Happy New Year; now let’s get to work…working on the right things.
In Radical Value, I observe that every company exists only to deliver more value to customers than it costs to produce. So, do your KPIs reflect value’s importance? I find that few do. Customer satisfaction scores are close, measuring perceived value delivered, but are “too-late-to-fix-anything” trailing indicators – nothing to manage to.
Here is a list of value-focused KPIs/metrics you might add to your mix…or substituting for activity-based ones like dials, calls, demos, etc.
Differentiated, Outcome-Weighted Lead Scoring.
Early in a typical customer journey, prospects interact with content (clicks, opens, downloads, contact-me requests, etc.). Marketing organizations often track and score these interactions to determine lead quality. This is good, but KPIs for content interaction can become elite if you refine those KPIs, scoring individual content items by value presented.
- Lower scoring for content about company background/image, features/benefits and typical “product/service push” content.
- Medium scoring for genericoutcomes: ones customers achieve from most or all competitors in a category. Outcomes are better than the low-value content above, but not as good as…
- High scoring for customer outcomes (either business or personal) that your differentiation helps them achieve. For example, when a prospect downloads/reads a white paper on an outcome that only your service (or product) can help them achieve, they should score higher than someone reading an e-book describing your generic product category.
Value-weighted lead scoring incentivizes your content creators to create more focused content, and gives higher quality leads.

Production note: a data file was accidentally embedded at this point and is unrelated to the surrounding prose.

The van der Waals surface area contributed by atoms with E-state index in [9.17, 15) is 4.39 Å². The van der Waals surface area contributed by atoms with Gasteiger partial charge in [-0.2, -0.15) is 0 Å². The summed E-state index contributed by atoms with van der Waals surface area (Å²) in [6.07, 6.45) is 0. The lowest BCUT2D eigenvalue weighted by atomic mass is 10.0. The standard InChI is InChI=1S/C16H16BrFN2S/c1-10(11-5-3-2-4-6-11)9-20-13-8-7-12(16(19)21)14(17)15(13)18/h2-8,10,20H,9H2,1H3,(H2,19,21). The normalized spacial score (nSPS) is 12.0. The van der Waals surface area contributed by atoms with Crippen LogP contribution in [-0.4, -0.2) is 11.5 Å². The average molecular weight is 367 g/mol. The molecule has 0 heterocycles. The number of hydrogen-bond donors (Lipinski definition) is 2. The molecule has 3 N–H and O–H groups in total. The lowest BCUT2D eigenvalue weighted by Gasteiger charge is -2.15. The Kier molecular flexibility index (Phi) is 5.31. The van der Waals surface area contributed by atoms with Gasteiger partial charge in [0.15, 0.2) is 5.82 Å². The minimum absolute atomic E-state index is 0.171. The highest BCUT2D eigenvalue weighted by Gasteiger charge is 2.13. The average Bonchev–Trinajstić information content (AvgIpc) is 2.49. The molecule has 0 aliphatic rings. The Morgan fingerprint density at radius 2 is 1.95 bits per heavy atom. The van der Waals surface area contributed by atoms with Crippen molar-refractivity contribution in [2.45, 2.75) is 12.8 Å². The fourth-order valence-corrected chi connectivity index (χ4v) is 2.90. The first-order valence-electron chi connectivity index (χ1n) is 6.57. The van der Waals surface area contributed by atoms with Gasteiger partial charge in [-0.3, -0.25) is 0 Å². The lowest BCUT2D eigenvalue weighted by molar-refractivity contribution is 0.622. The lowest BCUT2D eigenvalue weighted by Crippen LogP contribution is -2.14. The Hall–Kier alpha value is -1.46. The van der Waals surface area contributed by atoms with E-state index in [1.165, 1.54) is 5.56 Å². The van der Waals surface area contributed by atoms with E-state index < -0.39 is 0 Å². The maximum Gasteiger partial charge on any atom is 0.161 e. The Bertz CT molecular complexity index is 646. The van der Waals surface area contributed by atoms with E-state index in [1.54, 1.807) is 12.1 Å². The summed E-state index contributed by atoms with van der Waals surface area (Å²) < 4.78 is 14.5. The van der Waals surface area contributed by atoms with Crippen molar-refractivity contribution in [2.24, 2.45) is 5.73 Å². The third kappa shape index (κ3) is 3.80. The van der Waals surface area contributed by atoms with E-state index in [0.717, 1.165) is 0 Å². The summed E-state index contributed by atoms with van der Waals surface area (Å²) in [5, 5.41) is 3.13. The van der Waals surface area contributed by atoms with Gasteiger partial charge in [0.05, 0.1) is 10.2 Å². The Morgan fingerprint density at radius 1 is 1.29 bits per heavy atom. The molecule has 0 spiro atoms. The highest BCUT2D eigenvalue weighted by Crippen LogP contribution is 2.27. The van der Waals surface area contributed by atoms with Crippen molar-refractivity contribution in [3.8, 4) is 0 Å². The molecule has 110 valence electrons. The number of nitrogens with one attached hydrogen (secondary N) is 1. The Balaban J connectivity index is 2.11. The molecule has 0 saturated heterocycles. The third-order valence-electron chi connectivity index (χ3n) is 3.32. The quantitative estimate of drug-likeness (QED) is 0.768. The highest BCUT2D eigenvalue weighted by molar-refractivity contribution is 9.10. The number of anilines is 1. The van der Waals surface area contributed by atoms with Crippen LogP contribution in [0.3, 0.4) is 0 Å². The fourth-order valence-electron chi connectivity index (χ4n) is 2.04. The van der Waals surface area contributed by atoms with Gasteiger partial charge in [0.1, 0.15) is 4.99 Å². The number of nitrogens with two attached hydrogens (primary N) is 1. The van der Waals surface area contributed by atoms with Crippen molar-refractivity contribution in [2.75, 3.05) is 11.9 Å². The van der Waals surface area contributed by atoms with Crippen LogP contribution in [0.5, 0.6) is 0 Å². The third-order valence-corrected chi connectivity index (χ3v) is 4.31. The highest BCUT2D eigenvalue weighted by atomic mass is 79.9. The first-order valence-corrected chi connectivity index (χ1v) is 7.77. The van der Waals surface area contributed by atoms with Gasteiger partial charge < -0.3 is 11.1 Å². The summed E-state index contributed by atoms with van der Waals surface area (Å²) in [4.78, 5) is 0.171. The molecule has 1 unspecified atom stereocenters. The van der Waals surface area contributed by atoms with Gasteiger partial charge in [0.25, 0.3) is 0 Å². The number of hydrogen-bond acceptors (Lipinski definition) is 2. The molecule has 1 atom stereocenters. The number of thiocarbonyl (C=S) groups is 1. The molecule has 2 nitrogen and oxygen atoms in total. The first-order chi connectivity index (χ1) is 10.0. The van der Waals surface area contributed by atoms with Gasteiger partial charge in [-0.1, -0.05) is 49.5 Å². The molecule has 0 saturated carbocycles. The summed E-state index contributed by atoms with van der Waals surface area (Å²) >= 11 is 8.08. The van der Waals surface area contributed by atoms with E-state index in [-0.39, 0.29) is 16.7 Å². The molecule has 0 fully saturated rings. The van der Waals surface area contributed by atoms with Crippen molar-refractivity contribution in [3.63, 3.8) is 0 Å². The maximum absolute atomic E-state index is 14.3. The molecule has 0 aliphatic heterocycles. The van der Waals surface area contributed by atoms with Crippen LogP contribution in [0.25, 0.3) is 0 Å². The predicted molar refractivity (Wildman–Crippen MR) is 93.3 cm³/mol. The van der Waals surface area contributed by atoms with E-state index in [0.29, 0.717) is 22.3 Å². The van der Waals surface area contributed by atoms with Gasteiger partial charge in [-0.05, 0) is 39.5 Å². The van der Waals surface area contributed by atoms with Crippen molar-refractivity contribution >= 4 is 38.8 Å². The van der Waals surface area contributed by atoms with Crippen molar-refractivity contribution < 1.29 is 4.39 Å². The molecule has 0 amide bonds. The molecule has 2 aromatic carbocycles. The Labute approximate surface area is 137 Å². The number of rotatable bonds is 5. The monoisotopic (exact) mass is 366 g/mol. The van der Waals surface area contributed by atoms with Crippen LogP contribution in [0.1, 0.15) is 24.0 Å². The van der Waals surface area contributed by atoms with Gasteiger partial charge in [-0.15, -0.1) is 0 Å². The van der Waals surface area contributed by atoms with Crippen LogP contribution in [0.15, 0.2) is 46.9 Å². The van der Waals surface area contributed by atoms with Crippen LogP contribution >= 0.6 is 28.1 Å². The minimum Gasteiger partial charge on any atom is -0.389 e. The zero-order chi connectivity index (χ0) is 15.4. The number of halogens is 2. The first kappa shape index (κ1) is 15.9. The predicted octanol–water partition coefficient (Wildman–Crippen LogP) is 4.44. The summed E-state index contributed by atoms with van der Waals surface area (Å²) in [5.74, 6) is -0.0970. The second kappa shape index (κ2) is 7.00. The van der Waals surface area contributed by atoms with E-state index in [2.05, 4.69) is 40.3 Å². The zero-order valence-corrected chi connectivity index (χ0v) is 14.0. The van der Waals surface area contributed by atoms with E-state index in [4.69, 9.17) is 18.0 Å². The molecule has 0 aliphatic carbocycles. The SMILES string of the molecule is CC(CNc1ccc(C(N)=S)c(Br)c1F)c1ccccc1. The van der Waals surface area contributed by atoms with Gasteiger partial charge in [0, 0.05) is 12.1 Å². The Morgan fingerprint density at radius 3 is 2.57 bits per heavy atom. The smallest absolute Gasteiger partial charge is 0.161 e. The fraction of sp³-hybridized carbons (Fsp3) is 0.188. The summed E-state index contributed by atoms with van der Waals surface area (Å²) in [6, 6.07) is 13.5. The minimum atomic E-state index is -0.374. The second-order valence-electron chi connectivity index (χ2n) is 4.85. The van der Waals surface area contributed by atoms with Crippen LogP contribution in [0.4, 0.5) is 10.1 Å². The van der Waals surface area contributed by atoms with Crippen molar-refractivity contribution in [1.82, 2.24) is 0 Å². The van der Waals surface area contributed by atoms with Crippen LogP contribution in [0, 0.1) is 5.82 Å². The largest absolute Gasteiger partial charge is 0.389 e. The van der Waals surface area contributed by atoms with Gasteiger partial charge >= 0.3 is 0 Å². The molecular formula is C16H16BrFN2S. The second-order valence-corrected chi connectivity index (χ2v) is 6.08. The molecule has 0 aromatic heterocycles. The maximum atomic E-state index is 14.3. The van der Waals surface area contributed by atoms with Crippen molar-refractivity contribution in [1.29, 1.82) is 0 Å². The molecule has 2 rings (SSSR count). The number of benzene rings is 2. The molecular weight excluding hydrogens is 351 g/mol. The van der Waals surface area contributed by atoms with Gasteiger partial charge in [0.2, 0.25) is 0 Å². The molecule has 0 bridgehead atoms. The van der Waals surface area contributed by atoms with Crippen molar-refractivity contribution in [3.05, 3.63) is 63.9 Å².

Deal Winning Value Identified & Validated by Buying Cycle Stage
This metric incentivizes more complete value selling. Deal winning value (DWV) occurs when a customer validates value of your offer greater than its costs. In a simple example, your seller confirms DWV when a customer validates that you alone (or best) can solve their seven-figure problem with your six-figure solution.
Sales conversations should guide prospects to quantify (usually financially) the value of the outcomes of doing business with you. Once they do, that opportunty has “deal winning value” to the prospect. DWV strongly predicts success against all competitors including no decision. Sellers must always walk prospects through these conversations, and the earlier they do it, the better.
DWV is also a leading indicator driving and predicting forecast accuracy because value is why customers buy. This metric therefore enhances “forecast accuracy” (a trailing indicator).
“First-in” Discovery Conducted, Early Access Achievement.
Sales leaders: you know how valuable being a credible, valued advisor is, and encourage it. Now, train, equip, and track how well they’re doing so. Track when your sellers are “first in” to a customer’s buying process as a valued consultant… facilitating and shaping the buying process before the prospect invites competitive sellers in.
Metrics could be:
- Specs written around our product, or some articulated preference for your differentiation.